Fact Check: Denver Post’s ‘Declining Green Space Due to Density’ is Misleading

Mr. Bruce Finley, of the Denver Post, recently wrote an article decrying:

“As development eats away at Denver’s green space, the “city within a park” is becoming a concrete metropolis.”

While Mr. Finley’s (who was a Fulbright scholar in Britain and has a journalism degree from Northwestern University) statement that there was 19% imperviousness in 1974 and 48% coverage today statements may be correct, he sloppily points a lazy finger at dense development downtown without first checking the facts, using arbitrary pictures of downtown to supposedly illustrate the story of density being the culprit:


Unfortunately, Mr. Finley did not fact check where impervious development specifically occurred and what these areas looked like before 1974, which also happened to be impervious and looked like this:


Old Downtown Parking
Immense parking lots following the destruction of old “blighted” downtown Denver in the 50s and 60s


Ask most urban planning academics for their thoughts on the actual cause of “development eats away at Denver’s green space” (including Mr. Muller- who was quoted in the article -I would contend), and they can point Mr. Finley in a much more accurate direction that has been ubiquitous for America -> sprawl & single family residences (86.2% of Denver’s residential land use)  and the car infrastructure needed for a single family home lifestyle (parking, asphalt roads, and garages).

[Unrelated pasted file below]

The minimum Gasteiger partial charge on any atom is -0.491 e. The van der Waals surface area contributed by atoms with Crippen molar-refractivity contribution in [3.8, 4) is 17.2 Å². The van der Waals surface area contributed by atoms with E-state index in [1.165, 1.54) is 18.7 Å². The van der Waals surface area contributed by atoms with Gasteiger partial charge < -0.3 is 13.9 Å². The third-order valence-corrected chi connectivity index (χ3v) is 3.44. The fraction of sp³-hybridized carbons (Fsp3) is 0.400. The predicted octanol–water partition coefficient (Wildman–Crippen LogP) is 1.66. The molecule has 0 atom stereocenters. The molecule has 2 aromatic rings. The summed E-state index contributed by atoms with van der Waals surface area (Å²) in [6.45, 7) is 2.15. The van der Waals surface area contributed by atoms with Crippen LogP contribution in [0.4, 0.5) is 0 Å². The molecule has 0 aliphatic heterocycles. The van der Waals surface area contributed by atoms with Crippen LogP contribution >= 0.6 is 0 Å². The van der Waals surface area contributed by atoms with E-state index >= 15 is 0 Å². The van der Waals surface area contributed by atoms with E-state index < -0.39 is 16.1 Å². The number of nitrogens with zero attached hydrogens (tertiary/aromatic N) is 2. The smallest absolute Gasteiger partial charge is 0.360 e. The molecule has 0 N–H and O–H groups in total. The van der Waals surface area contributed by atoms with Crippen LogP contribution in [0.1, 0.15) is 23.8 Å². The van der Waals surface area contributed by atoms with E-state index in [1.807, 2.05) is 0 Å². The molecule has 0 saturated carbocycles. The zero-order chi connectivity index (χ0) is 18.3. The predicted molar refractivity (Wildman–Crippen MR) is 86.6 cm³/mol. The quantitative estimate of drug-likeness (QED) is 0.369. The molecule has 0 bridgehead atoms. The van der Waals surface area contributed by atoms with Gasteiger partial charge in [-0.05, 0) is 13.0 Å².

So what are the facts and what does the data say?

Here is the breakdown of impervious area parcel development since 1974 in Denver:

Impervious Area Since 1974
Impervious Area In Denver Constructed since 1974 – (Please keep in mind that this does not include the impervious area of public property such as the roads, sidewalks, and street parking that is required to service these private parcels.  Single Family homes are the most road (impervious area) intensive land uses of public space that exist per capita in the US)

Where exactly has this development happened?

Many long time Denver residents can probably intuitively help Mr. Finley along with where development has focused over the last 5 decades.  I’ll give you a hint on some really big ones… the redevelopment of Stapleton Airport, DTC, Green Valley Ranch, Montbello, and SW Denver into largely single family homes.

Impervious Area Since 1974 - Downtown and Stapleton.png
parcel development in Denver since 1974 – Downtown and Stapleton
Impervious Area Since 1974 - DTC
parcel development in Denver since 1974 – DTC
Impervious Area Since 1974 - SW Denver
parcel development in Denver since 1974 – SW Denver
Impervious Area Since 1974 - East Denver.png
parcel development in Denver since 1974 – East Denver

Interestingly, Mr. Finley did not comment on the fact that the amount of Park Space protected by Denver has actually increased over this time as well.

Ultimately, when a resident is physically unable to walk to a coffee shop in a single family neighborhood, one will need car-sized parking spaces and car-sized impervious roads to every conceivable destination.  If we want to accurately investigate the decline of green space in Denver, we need to correctly point the finger at spread out, single family, suburban style neighborhood sprawl and the car infrastructure tied to it.

Lastly, regardless of construction date, here is Denver’s parcel impervious area by land use:

Impervious Area All of Denver
Denver’s impervious area by land use

Additional Bonus Satellite Pictures:

Denver Satellite - 1984
Denver Satellite – 1984
Denver Satellite - 2019
Denver Satellite – 2016

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